Gov. Bobby Jindal (R-LA)—A Rhodes scholar and person of color, in a party needing an infusion of diversity, was once thought to be a rising star, but it seems clear Mr. Jindal’s star has fallen. He certainly hasn’t been able to rack up the kinds of fundraising dollars that would elevate him to contender status. He currently has only $260,000 on hand after raising less than $600,000 in the third quarter.
Former Gov. Lincoln Chafee (D-RI)—While Mr. Chafee’s political evolution may be an interesting backstory, as a former Republican Senator and independent-turned-Democratic governor, his lack of charisma or distinguishing political platform has kept him riding low in the polls and in the all-important money primary. Mr. Chafee currently has less than $285,000 on hand after raising just slightly more than $15,000 in the third quarter (while spending nearly four times that amount). His vote against the Iraq war, which seems to be the central selling point of his campaign, was unique among Republican Senators when he was a Republican Senator, but not so much among Democrats.
Former Sen. Jim Webb (D-VA)—Much like Mr. Pataki on the GOP side, Mr. Webb is out of touch with his own party’s voters on some key issues; the former Virginia Senator’s economic populism has not been enough to overcome his more moderate positions on social issues. Democratic funders have not opened their checkbooks, and Mr. Webb currently has less than $320,000 in the bank.
As always in the prognostication business, a number of caveats apply. Those who followed the 2008 campaign might remember Sen. John McCain (R-Ariz.) traveling alone, or with a single staffer, and carrying his own baggage, before turning his fortunes around with a win in New Hampshire. By all accounts, Gov. John Kasich (R-Ohio) is banking on just such a strategy and seems to be going all-in on the early contests in Iowa and New Hampshire. Time will tell whether it pays off. Additionally, there is always the potential that some moneyed “angel” may swoop in with a few million dollars and keep one or more struggling candidates afloat, as growth-stock magnate Foster Friess did for Mr. Santorum in 2012.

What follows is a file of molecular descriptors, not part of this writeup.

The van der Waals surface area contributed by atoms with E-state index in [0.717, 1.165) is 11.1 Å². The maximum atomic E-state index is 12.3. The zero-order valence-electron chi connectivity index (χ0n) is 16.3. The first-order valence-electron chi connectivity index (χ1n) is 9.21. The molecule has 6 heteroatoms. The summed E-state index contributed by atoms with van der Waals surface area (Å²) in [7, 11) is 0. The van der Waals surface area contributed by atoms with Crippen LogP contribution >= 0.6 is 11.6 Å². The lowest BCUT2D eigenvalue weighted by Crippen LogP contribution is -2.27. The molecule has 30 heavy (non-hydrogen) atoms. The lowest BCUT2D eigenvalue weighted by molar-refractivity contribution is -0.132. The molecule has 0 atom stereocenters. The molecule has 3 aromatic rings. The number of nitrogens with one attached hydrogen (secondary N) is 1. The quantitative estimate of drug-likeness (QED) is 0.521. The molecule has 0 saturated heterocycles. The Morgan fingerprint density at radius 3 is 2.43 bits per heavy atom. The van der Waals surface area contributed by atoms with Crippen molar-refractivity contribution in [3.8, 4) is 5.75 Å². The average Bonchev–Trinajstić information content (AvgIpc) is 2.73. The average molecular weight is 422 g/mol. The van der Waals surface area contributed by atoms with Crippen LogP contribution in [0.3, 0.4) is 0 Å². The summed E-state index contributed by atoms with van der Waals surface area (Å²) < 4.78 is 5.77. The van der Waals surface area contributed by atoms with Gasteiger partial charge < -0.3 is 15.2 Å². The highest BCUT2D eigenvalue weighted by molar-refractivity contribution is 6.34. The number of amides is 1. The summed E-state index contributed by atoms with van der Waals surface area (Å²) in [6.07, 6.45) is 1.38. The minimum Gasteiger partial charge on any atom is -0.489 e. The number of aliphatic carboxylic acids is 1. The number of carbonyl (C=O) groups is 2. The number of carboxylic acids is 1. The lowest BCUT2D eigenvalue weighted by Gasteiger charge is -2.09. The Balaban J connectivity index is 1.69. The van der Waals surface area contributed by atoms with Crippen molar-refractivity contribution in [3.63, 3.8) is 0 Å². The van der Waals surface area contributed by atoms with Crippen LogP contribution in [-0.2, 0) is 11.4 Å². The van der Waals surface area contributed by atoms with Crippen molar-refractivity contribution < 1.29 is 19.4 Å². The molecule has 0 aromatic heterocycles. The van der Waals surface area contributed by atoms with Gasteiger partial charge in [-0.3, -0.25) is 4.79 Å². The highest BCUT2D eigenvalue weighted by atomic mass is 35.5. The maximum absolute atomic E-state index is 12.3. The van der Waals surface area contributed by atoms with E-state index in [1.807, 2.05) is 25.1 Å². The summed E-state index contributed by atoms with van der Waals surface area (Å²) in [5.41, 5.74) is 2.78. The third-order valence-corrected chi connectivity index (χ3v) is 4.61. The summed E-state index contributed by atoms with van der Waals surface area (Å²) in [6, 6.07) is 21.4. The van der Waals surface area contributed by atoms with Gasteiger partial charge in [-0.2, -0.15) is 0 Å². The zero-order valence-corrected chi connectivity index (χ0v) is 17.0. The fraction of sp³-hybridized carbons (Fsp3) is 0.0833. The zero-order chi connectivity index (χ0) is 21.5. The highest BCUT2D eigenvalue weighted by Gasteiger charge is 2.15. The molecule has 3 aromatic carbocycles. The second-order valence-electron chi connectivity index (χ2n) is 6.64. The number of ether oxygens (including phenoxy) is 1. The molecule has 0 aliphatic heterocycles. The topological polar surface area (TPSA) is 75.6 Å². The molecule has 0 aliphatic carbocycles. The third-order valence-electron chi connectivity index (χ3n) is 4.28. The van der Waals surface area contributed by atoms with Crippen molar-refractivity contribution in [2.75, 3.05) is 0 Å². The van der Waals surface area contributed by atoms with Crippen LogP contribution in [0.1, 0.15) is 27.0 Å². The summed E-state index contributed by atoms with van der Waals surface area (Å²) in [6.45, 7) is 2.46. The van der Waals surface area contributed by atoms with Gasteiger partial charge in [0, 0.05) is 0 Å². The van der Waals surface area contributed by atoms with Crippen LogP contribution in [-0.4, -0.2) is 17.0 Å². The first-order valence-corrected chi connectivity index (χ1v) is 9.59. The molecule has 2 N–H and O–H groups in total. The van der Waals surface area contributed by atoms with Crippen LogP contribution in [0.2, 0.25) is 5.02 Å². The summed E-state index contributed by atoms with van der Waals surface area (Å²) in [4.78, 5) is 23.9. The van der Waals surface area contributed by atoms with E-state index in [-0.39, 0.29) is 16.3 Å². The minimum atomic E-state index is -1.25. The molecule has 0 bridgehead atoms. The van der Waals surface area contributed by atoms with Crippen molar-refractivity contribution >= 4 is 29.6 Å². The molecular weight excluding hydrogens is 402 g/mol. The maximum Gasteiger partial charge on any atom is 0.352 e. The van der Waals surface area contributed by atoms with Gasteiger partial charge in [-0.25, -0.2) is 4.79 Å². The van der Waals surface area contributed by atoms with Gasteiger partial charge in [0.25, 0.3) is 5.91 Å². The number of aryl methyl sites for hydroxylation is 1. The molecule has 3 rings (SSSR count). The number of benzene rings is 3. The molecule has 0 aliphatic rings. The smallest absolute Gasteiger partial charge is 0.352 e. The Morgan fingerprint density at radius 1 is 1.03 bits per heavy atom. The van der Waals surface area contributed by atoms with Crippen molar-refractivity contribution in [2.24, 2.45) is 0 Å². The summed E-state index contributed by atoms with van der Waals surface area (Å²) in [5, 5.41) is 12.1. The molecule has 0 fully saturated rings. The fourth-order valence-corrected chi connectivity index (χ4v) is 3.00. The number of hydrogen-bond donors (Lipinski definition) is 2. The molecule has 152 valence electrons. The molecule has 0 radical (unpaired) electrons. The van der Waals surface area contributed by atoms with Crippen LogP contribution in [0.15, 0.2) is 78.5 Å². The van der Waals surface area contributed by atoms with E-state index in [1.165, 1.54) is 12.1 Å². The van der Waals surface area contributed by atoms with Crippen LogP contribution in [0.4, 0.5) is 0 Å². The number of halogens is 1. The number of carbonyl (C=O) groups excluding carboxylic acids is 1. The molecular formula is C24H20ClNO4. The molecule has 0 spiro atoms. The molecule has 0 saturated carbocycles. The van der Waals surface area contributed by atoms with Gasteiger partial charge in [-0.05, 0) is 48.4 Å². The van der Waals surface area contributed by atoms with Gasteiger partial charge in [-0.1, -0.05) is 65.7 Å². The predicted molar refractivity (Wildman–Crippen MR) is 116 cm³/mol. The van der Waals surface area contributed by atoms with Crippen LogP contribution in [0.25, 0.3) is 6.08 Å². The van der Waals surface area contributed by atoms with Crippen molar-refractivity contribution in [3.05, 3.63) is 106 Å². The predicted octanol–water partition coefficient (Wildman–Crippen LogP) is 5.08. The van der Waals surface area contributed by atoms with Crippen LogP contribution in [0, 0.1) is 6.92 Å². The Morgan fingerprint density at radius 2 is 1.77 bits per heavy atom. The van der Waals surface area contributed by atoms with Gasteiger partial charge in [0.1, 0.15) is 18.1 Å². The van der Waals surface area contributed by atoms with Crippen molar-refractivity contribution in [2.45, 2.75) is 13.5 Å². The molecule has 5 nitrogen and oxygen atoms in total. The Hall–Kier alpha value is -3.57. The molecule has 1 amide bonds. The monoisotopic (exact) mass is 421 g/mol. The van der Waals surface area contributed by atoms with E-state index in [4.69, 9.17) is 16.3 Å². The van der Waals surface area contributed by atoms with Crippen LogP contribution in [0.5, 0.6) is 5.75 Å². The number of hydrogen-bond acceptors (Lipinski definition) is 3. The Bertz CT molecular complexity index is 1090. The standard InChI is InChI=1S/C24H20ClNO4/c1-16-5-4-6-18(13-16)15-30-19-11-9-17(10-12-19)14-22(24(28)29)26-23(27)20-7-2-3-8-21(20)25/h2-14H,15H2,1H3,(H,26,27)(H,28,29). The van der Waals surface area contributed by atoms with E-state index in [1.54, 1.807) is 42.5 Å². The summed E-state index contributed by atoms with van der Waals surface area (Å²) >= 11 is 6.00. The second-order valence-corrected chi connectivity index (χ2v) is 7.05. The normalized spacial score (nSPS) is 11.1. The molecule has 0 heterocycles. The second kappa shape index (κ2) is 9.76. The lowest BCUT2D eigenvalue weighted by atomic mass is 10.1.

But—especially on the Republican side, given the fragmented field—it seems likely that anybody who has the financial wherewithal will stay in, even if that candidate currently does not have much polling support, because the potential exists to advance by just staying afloat. If one or more of the main contenders implodes due to some sort of scandal or other unforeseen issues, even a candidate who looks like an also-ran today can move up very quickly.
The only sure thing that can force a candidate out of the race at this point is if the fundraising spigot dries up to the point where the bills cannot be paid. As Mark Hanna told us in no uncertain terms 120 years ago, the lifeblood of politics is not red, but green.
Cliston Brown is a communications executive and political analyst in the San Francisco Bay Area who previously served as director of communications to a longtime Democratic member of the U.S. House of Representatives in Washington, D.C. Follow him on Twitter: @ClistonBrown